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Re: Certificate proposal


>Date: Tue, 03 Oct 1995 11:37:26 -0700
>From: Bill Stewart <[email protected]>

>However, it's _very_ tough to spoof a credit-card verification system, 
>because the checkout device uses phones or private networks to reach the 
>authorization company, so the response that comes back saying yes/no/stolen
>can be real dumb.  On the internet, the response needs to be signed,
>though I suppose it could say "Key sssss at [email protected] authorized
>key uuuuu today yyyy/mm/dd/hh:mm:ss, valid for up to $500", and you'd then have
>to validate the key that signed it, etc....  On the other hand, you could
>have the cert require multiple confirmations, e.g. both the bank and the
>user have to authorize this use.

The response does *not* need to be signed.  If you want rock solid
authentication which you can save for later use in court (e.g., buying an
airplane?), you might insist on a digital signature.  However, all you need
is for the path from the person who knows (AmEx's computer) to your cash
register to be trusted.  There are lots of ways to establish trust.

E.g., you could encrypt the path with a session key (triple-DES) chosen by
the cash register and sent at the beginning of the day to AmEx using AmEx's
public key.  Now anything coming back under that symmetric key is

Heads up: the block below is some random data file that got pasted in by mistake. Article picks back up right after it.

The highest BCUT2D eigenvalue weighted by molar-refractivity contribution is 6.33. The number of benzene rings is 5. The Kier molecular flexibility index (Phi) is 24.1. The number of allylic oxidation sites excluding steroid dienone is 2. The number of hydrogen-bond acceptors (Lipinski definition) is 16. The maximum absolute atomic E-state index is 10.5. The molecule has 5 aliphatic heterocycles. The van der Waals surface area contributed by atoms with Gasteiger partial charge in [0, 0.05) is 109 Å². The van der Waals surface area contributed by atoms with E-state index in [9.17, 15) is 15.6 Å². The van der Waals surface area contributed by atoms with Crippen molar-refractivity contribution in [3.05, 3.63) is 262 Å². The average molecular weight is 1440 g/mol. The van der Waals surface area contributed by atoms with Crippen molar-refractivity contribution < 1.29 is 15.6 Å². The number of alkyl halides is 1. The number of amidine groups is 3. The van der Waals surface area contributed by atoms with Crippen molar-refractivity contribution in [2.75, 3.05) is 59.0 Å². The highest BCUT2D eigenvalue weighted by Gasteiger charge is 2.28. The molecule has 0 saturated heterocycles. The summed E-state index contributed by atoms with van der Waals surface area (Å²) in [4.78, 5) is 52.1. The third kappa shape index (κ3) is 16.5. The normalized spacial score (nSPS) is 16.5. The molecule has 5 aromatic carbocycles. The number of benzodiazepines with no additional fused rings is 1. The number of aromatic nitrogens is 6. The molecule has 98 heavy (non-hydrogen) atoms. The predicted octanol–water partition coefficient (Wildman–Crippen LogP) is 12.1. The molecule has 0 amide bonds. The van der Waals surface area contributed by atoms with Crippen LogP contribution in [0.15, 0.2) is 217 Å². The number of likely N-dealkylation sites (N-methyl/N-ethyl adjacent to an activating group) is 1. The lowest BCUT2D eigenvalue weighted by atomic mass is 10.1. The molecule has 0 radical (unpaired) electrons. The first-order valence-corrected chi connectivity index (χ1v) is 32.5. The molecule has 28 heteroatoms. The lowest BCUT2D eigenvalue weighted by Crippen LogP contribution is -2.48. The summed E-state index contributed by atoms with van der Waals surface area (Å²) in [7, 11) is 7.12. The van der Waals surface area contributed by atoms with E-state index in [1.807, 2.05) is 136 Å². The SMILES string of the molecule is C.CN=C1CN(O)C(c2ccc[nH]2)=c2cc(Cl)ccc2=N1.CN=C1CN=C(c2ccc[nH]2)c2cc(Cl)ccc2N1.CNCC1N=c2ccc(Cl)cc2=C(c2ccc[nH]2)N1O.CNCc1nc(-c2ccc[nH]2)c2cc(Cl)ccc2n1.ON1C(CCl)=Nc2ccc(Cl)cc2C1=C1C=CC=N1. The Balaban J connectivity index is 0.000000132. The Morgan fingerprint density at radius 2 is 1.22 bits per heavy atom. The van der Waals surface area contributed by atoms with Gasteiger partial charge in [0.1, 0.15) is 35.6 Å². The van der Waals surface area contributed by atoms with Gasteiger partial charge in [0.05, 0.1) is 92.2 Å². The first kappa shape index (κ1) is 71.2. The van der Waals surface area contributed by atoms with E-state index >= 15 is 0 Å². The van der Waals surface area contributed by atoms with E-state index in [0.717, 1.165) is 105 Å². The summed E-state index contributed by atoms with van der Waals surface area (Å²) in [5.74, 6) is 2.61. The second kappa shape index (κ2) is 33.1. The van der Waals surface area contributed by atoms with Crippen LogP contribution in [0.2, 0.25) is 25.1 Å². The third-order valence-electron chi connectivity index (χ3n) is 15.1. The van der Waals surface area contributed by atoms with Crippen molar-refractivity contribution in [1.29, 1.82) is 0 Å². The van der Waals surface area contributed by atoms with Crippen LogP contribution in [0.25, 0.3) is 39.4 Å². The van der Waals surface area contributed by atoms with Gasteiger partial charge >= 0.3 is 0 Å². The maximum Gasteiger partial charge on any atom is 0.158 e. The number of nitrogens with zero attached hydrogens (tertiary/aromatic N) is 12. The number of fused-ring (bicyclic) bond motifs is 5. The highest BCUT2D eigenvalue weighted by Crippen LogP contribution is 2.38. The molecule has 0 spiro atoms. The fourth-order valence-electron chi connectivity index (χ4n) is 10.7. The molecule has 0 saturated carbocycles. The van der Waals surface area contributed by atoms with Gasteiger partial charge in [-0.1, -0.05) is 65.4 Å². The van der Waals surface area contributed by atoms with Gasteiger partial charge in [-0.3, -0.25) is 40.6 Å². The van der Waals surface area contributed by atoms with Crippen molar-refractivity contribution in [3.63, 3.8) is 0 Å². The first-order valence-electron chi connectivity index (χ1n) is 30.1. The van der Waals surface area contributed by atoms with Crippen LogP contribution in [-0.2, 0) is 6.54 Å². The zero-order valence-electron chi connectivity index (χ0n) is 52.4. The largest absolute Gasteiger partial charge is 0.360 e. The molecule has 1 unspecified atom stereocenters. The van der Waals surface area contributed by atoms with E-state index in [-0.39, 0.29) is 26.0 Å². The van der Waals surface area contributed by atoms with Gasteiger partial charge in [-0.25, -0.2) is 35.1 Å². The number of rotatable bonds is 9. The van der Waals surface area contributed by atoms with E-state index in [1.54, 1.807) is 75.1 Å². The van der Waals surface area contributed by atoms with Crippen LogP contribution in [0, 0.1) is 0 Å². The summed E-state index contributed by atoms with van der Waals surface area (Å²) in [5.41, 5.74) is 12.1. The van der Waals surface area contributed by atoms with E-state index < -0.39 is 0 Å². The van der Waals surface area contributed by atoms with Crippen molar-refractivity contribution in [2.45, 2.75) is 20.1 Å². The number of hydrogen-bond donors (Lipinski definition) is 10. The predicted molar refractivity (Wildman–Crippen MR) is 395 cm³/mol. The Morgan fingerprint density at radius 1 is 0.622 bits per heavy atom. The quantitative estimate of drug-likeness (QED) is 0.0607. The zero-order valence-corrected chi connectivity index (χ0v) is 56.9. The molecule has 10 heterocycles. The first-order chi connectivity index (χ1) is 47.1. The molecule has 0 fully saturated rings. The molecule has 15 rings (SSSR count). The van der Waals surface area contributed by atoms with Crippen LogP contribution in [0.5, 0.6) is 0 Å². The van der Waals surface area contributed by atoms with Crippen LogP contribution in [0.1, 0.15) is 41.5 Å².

effectively authenticated.

>>>3) Neither PGP nor X.509 (as documented in the RFC1422 and PKCS#6) have any
>>>	   mechanism for additional information other than cramming it into
>>>	   the username, but supposedly X.509 Version 3 includes something?
>>Yup -- and it's ugly.  It counts on a defined OBJECT ID to define the
>OBJECT IDs solve two problems - one is that you need some kind of format (yuk),
>but the other is that fields to have mutually agreed on values to be meaningful,
>and central registration is an easy way to implement it, as long as there's
>a simple way to register things.  I hope it at least supports an OBJECTID
>with parameters, e.g. "CreditLimitUSDollarsBankFoo integer"  rather than needing
>excessively many OBJECTIDs "CreditLimit3700USDollarsBankFoo"?  As you say below,
>there's certainly no need to use ASN.1 formats instead of readable ones...

OBJECT IDs are by no means even a sensible way to achieve this end.  SMTP's
tags work very nicely, thank you, and they allow people to define their own
for private-joke extensions to the protocol.  (I did just that for e-mail
access to the TIS DRC.)

 - Carl

|Carl M. Ellison      [email protected]    http://www.clark.net/pub/cme	   |
|Trusted Information Systems, Inc.   http://www.tis.com/                   |
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